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I'm going to prove how ignorant I must be regarding the housing crisis. Is everyone in the country about to bail on their mortgage? I understand that if you lose your job or something and your property value has fallen dramatically, you're in a true mess, but has this happened to that many people? Are there truly that many people who can't make their house payments anymore? Does it matter that much that the values have fallen if you don't have to sell? Did all the ARMs reset at one time? I know that I must be terribly naive and uninformed, and I'm grateful that at least for now, I can still make my payment, but I wonder how it's possible that so many all at once can't make the mortgage.
You're are certainly not ignorant. Approx 4 mil mortgages out of a total $125 mil are in some stage of foreclosure. Unfortunate, but not catastrophic.
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Old 07-13-2008, 07:40 PM   #9
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Which banks? Many of them foolishly destroyed the majority of their shareholders' value. I don't know that I want to give my capital to people who don't appear to understand the business that they're in.

Take Citigroup. They are solvent, and I'm sure that at some price they represent a good long term value. The stock may even be trading below that price. However, I've put their management into the "too stupid to run a bank" category. After the massive dilution required to raise capital, I'm not too keen on them.

Wells Fargo, however, I'm interested in. They've had minor writedowns. They may have some more major ones in their HE loans before the end, but nothing that will need them to raise capital. They have a fortress balance sheet. Since the mortgage markets are getting tighter, they are going to be able to write loans at more attractive rates.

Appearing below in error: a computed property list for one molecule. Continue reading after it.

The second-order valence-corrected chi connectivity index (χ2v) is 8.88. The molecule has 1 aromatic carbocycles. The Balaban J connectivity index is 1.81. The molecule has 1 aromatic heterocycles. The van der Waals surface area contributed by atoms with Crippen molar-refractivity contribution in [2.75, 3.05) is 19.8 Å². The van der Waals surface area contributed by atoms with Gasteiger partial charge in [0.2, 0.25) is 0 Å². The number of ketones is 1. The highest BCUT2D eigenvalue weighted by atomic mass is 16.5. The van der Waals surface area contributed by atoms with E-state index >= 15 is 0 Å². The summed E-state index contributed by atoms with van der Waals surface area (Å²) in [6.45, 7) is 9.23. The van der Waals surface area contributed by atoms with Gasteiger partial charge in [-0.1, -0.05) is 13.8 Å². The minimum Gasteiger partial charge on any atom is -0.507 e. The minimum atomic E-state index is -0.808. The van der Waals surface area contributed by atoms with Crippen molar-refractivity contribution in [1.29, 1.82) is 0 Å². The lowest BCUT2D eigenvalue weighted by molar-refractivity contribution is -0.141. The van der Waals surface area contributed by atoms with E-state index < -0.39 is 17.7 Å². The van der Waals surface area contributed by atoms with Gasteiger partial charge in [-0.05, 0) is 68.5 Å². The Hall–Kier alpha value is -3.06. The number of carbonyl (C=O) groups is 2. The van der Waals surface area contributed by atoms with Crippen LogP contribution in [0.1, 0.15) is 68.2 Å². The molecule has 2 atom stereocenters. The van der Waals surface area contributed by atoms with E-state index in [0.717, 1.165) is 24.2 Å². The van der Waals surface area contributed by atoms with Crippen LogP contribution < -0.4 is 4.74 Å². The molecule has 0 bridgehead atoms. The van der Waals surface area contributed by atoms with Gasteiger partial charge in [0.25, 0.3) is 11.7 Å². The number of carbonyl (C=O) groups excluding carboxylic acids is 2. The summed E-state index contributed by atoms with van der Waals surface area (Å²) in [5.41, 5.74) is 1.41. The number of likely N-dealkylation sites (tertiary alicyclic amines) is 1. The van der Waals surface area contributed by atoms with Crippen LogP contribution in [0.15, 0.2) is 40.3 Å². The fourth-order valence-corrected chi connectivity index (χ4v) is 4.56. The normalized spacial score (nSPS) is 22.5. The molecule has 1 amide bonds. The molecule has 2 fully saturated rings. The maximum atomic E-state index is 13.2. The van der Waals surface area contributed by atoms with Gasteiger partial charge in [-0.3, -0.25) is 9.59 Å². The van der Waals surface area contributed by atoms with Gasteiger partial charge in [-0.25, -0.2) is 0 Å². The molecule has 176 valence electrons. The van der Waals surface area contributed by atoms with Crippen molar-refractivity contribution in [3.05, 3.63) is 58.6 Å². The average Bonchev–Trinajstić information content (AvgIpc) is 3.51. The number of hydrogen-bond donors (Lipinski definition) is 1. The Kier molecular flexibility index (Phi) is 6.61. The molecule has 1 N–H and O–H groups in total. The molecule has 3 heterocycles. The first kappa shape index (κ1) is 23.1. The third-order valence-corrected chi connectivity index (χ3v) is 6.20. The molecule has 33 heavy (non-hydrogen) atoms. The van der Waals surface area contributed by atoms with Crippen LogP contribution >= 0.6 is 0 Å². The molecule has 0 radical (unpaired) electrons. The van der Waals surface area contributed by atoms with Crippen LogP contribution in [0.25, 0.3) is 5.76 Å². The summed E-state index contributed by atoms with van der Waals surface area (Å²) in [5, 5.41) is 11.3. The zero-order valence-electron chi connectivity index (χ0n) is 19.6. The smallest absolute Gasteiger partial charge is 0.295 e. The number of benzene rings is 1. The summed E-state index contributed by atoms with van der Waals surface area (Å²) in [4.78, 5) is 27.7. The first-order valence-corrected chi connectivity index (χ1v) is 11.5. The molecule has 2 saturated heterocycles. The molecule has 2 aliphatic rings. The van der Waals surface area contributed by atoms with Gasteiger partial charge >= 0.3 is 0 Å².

US Bank is well positioned as well.

I'm also long TCF, a regional bank based in Minneapolis. They're riskier, but I think that they will come out ok, because I don't think the housing crisis is anywhere near as bad in the Midwest as in California/Florida/Nevada/Arizona. For the most part, all of TCF's borrowers have 700+ FICO scores or very low LTVs. The stock market disagrees with me on this one though

I would even start talking about a 2009 housing market recovery here in Minnesota.

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Good work, your scenario is possible. The housing market is the main problem. I'm seeing spreading of the problems into commercial real estate and the high yield bond market and wonder if everybody can hang on long enough for that good outcome to happen? I imagine we will get through this without a disaster, I'd be interested in other ideas on how things could turn around.

Are you sure enough about it to buy the banks?
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Old 07-13-2008, 07:41 PM   #10
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clifp,
thank you for that response even thru the LOCK.

I have been amazed at the calls to stay the course in portfolios with no mention of alternative in RE recovery, etc.

Not shilling at all here but One Rincon Hill in SF has about 20 nice " need to assign my contract" offers dating back a month or so on Craigslist. Almost all at pre-construction pricing. Nice.

But I really would love to see some scenario that says the equities market will also be on the rebound for the next few years.